Kombucha has taught us many things about life and ourselves since we brought it into our home. There are so many things that we are continuing to learn and observe with our kombucha, and while we do, we would like to share what we're learning so far with you.
Your own kombucha will be your best teacher, and you will inevitably find many of your answers through time, trial and error. The information below is generally agreed upon amongst the 'kombucha' community, but as a word of advice, just as in all things, use your best judgement in the end!
Remember, kombucha is not an exacting science, so relax and have fun!
What is Kombucha?
Kombucha is an ancient and truly delicious tangy-sweet beverage that has many health benefits and has been passed down from generation to generation. It is the result of a fermentation process combining a Kombucha Mushroom, or 'Scoby' (Symbiotic Culture of Bacteria and Yeast) tea, sugar and water. Authentic kombucha scoby's are self-propagating making it a wonderful sustainable, enjoyable and economical beverage to do at home.
What is the kombucha mushroom or scoby?
A kombucha mushroom looks somewhat like a pancake. Despite the name 'mushroom' it is not actually a mushroom or a fungus. Rather, it is a symbiotic culture of bacteria and yeast. The bacteria and yeast from the mushroom / scoby work together in balance to ferment and convert the sugar and tea liquid into the final Kombucha drink. The diameter of the kombucha mushroom is based off the size of the jar used in fermenting. The mushroom will grow on the top of the kombucha drink and grow to fit the size of the jar, no matter what size it is. The longer the kombucha ferments, the thicker the mushroom should get.
What teas can you use?
We recommend starting out using green or black tea. Green tea tends to make a fatter scoby. It also creates more carbonation due to the greater amount of beneficial acids. But Green tends to sour quicker. Black tea tends to give you a smoother taste. You can try a combination of both to get the best of both worlds. Or use Oolong tea which is somewhere in between black and green tea.
White tea is younger than green and black. It will give a more delicate lightly flavored tea. You will usually get a thinner scoby. You will likely need to ferment longer as well. Recommended once established.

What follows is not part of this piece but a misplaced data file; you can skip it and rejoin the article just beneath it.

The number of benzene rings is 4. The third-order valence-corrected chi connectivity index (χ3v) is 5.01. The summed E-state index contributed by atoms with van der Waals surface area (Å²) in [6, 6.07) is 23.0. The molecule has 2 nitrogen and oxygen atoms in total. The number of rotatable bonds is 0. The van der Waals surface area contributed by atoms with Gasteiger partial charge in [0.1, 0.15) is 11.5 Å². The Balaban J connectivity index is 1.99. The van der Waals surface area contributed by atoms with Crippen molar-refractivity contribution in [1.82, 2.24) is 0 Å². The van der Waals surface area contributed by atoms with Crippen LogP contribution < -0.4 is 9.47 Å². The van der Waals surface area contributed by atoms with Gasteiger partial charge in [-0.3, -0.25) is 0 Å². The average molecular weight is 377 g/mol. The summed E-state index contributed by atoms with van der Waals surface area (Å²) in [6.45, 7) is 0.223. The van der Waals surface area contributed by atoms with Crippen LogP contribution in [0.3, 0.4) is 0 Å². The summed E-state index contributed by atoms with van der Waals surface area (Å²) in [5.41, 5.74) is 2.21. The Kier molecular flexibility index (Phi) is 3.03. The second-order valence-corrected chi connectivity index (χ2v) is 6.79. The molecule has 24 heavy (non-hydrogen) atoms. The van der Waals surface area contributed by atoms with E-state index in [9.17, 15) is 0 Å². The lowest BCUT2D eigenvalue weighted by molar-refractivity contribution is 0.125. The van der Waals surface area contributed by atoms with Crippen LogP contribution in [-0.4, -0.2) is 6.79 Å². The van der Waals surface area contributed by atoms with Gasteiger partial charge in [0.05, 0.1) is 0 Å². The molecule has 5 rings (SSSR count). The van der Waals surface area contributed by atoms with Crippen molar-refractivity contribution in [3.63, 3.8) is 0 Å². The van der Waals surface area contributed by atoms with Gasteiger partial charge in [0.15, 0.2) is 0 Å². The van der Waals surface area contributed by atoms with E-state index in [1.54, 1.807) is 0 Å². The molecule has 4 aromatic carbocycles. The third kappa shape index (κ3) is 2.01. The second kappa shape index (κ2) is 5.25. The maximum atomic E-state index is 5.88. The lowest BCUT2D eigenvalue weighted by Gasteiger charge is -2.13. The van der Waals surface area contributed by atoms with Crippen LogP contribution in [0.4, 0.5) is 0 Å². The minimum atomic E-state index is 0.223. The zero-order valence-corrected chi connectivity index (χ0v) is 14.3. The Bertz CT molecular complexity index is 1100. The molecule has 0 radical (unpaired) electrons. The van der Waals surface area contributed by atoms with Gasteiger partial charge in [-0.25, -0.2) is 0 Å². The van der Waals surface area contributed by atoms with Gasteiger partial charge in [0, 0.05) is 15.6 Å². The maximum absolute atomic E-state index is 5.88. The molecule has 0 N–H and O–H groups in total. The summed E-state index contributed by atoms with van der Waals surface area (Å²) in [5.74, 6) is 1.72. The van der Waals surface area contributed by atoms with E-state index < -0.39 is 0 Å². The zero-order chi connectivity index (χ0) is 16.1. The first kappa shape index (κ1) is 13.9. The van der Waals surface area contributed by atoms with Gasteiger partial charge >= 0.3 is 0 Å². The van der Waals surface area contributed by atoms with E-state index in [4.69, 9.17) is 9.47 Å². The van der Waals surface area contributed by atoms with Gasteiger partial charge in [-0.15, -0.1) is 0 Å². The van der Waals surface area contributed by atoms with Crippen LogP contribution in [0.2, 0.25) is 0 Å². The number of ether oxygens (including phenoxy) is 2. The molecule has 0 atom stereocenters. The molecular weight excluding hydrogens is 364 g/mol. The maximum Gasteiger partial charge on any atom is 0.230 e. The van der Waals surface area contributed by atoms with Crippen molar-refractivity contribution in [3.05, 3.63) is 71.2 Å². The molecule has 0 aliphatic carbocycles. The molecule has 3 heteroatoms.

How do I remove the caffeine from the tea if desired?
1. Pre-steep the tea bags to decaffeinate them. Basically you just need to put the tea bags into boiling water for about 30 seconds then discard that water. Then put those tea bags into fresh hot water and steep as usual. The first 30 seconds is when most of the caffeine will leave the tea bags. It won't remove all of the caffeine, but even decaffeinated teas contain some amount of caffeine. The flavanoids and beneficial minerals take minutes to steep, so it won't affect the quality of our kombucha.
2. White tea has the least amount of caffeine, followed by Green tea. Black tea has the most caffeine.
3. Use less tea. Kombucha doesn't need that much tea to thrive. Try cutting the amount by up to 1/2.
How does the balance between the bacteria and yeast work?
Like most cultures, Kombucha consists of a balance between bacteria and yeast. The yeast uses the minerals from the tea to produce enzymes that separate sugar into glucose and fructose. Yeast creates the alcohol and small amounts of CO2. The bacteria use both the alcohol and the available glucose as a source of energy and they produce beneficial things like acetic acid and gluconic acid as well as the mushroom itself.
Not enough fizz or bubbles?
The amount if fizz or bubbles is not generally indicative of a successful brew or not. It also has minor impact (if at all) on the overall benefit you get from drinking Kombucha. Some of the best brews are flat.
Typically when you start out, it's more common to not have enough fizz. That's because the yeast is what creates the (CO2) fizz and the yeast might not have enough variety and strength. After successive batches, it will pick up more airborne yeasts and some of the yeast that has become dormant will wake up
Too much sugar, weak tea or not enough tea, and cold temperatures can contribute to lack of fizz.
Usually yeast will increase as you do several batches, and many times you start running into problem with too much yeast, fizz and bubbles. But if you want to try tweaking for more carbonation, you can try less sugar, more tea or different tea and increase the temperature if possible.
Perhaps the best remedy to a flat kombucha drink is to add a tiny bit of sugar right before bottling. Be careful not to do too much as it can really get it going.
Too much fizz / bubbles?
Too much carbonation/fizz/bubbles usually indicates too much yeast and may pre-maturely sour the drink and cause an uneven or malformed scoby.
One of the main reasons is a warm temperature. Yeast produces alcohol and CO2 (fizz), but the temperature is high, it has higher respiration which increases the amount of CO2 and less alcohol. So then the bacteria has less alcohol for fuel and it makes it harder for them because they have to compete for the same glucose and oxygen. It can then cause the scoby to significantly slow down in growth.
A few things you can do to decrease fizz and CO2:
Increase the sugar or glucose available
Use less tea or steep for less time
Reduce the temperature
Reduce the amount of yeast
Try adding a little bit of glucose in place of sugar to give the bacteria a headstart. You can use corn syrup.